The legal potential of blockchain part 1: features and applications
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What I find extremely intriguing about planning a career in law is that right now, the legal industry is being disrupted by technological developments. In my view, blockchain technology is one of the most significant factors that can potentially reshape the role of commercial lawyers by fundamentally changing some of the traditional tasks they have to perform.
There are some serious barriers to the mass implementation of blockchain, such as regulatory uncertainty and, given its decentralised nature, the difficulty of pinpointing the governing jurisdiction when a failure or breach occurs. With this in mind, I suggest an equal dose of caution and excitement when looking at blockchain from a lawyer’s perspective.
Blockchain can be viewed as a database, where information is stored in blocks of data, recorded on a network of computers. Each node, or party to the network, holds a copy of the information exchanged and as a result, there is no one single place where information is stored. Instead, it is verified by all participants. From a legal perspective, there are three major features of blockchain that make it potentially revolutionary.
- No intermediary – First, blockchain eliminates the need of an intermediary. For example, banks and solicitors have the role of providing trust and certainty when managing a transaction, but these intermediary agents also generate friction in trade, simply through the added costs in the form of transaction fees, which add up in a longer supply chain. With blockchain, trading becomes frictionless because the transactions recorded on the blockchain are essentially overseen by an algorithm which fulfils the administrative function. Each new transaction forms part of a ‘block’ which is linked to the previous chain of blocks, thus enabling all participants to have proof of whose assets are where.
- Decentralisation – The second essential feature of blockchain is decentralisation, which makes it almost impossible to hack or tamper with. The distributed nature of blockchain means that it is recorded across the network in synced copies held by all the participants. As a result, there is no single point of failure to make the system vulnerable, as with centralised systems. The risk and the costs of entrusting a centralised intermediary with record keeping are substantially reduced and cybersecurity issues are less of a problem.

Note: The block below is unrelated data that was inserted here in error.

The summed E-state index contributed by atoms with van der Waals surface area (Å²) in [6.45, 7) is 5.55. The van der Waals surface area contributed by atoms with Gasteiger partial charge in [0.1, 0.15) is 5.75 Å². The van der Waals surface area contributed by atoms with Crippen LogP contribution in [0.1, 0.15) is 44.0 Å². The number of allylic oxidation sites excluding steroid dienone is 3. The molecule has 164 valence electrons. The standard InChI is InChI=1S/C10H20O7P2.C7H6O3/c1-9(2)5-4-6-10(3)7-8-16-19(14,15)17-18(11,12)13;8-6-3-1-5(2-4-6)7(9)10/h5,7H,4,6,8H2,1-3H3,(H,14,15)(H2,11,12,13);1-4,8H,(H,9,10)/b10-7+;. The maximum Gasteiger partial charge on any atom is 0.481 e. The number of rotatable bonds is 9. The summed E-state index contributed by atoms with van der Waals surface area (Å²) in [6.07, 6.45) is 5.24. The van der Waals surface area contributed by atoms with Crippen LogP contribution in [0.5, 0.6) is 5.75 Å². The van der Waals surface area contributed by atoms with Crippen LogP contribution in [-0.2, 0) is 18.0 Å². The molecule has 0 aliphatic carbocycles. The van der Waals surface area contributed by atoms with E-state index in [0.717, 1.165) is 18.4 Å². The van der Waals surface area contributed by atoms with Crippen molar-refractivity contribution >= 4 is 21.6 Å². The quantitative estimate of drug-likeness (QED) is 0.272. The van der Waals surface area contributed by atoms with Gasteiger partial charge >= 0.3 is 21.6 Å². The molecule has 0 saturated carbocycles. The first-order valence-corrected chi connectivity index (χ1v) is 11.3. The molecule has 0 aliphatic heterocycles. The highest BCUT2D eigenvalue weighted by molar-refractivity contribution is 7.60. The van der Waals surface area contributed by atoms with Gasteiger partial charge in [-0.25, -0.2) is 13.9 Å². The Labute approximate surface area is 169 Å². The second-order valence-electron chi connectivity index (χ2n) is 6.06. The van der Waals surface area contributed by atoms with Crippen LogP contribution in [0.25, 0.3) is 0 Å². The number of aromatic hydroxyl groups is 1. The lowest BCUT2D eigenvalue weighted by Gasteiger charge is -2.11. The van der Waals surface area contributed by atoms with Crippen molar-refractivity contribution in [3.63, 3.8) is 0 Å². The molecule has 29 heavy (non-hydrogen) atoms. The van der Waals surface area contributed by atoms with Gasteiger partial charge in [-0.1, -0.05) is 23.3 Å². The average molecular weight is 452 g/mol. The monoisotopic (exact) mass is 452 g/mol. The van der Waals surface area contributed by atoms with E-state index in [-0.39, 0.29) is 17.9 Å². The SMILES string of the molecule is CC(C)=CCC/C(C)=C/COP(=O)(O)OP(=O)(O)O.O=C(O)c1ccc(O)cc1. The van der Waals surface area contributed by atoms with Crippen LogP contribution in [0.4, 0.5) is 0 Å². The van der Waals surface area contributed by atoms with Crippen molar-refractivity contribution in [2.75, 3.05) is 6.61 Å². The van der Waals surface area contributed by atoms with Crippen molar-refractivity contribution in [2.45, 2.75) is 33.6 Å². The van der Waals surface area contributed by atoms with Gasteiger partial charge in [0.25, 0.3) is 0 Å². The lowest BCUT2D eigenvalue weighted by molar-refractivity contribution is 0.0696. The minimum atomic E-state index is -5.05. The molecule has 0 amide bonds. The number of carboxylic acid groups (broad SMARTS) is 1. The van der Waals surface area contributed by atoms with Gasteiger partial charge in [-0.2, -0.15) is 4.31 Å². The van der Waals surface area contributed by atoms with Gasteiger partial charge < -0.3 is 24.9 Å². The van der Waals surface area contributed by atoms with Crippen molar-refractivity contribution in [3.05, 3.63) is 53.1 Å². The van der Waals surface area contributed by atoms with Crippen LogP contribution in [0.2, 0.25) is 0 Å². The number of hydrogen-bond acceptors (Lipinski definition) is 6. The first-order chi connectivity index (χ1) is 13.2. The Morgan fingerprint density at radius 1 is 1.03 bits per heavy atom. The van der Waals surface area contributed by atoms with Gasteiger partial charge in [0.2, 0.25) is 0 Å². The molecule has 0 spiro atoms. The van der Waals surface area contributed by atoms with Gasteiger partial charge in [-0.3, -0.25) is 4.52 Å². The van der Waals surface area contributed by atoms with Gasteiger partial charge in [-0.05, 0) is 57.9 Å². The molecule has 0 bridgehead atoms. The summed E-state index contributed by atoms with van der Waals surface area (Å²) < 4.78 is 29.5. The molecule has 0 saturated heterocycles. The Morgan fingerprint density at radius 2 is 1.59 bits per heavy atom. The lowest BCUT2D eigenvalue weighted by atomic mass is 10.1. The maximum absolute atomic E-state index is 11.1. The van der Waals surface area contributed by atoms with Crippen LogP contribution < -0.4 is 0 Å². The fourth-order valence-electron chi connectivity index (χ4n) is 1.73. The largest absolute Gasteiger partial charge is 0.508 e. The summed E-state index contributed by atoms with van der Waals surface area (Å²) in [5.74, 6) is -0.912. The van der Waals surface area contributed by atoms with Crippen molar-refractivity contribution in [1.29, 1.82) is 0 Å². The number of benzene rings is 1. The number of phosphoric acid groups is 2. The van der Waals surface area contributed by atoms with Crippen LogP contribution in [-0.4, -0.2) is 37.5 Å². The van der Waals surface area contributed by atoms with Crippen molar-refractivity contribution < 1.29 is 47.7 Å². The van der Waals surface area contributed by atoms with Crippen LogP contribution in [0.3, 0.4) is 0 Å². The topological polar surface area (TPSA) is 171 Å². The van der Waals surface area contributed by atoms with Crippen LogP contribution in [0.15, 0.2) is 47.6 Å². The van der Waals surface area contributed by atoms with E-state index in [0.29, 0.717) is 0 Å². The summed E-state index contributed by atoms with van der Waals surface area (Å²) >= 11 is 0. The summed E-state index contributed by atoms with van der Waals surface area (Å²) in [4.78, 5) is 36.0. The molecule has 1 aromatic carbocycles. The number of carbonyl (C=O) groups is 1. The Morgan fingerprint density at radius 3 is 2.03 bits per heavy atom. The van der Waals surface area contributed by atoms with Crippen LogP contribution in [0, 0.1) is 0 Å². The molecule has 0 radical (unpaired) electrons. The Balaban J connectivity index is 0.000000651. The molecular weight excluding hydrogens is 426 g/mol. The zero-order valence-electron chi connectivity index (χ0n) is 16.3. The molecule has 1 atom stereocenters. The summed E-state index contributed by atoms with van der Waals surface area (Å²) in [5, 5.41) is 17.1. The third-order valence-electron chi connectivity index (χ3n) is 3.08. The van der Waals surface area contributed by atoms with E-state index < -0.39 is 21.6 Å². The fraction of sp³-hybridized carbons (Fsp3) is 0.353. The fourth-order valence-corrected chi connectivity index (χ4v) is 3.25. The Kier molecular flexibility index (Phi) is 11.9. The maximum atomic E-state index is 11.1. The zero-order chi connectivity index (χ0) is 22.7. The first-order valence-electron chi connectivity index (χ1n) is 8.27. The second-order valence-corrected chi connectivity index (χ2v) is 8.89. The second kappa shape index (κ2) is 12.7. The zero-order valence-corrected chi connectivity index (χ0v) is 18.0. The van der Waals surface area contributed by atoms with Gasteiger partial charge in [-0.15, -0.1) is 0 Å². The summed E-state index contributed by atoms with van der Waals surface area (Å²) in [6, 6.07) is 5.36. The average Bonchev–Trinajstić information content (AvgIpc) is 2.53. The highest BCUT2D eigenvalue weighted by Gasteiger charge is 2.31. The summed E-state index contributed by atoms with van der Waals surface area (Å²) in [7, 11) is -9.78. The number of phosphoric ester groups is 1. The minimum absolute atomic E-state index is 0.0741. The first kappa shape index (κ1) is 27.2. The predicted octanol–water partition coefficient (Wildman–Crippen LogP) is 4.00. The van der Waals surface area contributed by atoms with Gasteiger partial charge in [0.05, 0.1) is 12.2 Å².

- Immutability – The third core feature of blockchain is immutability, which can be both a benefit and a drawback. Immutability in blockchain means that each piece of information is stored in a block of data connected to all the previous blocks. This creates an unalterable trail, encapsulating the history of all processed transactions which ensures trust and transparency, but it also reduces flexibility in dealings between parties. Because blockchain operates with algorithms, there is no central administrator who can intervene and alter recorded transactions, even if required by the parties involved. Introducing an agent with such powers might create a point of vulnerability as far as security is concerned.
Given these three fundamental features of blockchain, its various applications can be very interesting to a lawyer. For example, the property and real estate market could be dramatically transformed with blockchain because it relies on a centralised registry (like the Land Registry) to record title transfers. Sweden and Georgia are already testing systems that secure and validate land title transfers, resulting in official government actions being performed by blockchain. This could potentially save time, decrease costs, and reduce bureaucracy.
Implementing blockchain technology could change the way tax payments are collected. With payroll tax, blockchain could instantaneously transfer the net salary to employees and the corresponding tax amount to the government authorities, freeing employers from calculating and making payments themselves.
However, for me, the most fascinating application of blockchain is with smart contracts. For businesses, smart contracts can increase efficiency tenfold while for lawyers, smart contracts pose a real challenge to the traditional way of contracting. For this reason, smart contracts will be covered in part 2 of this blog.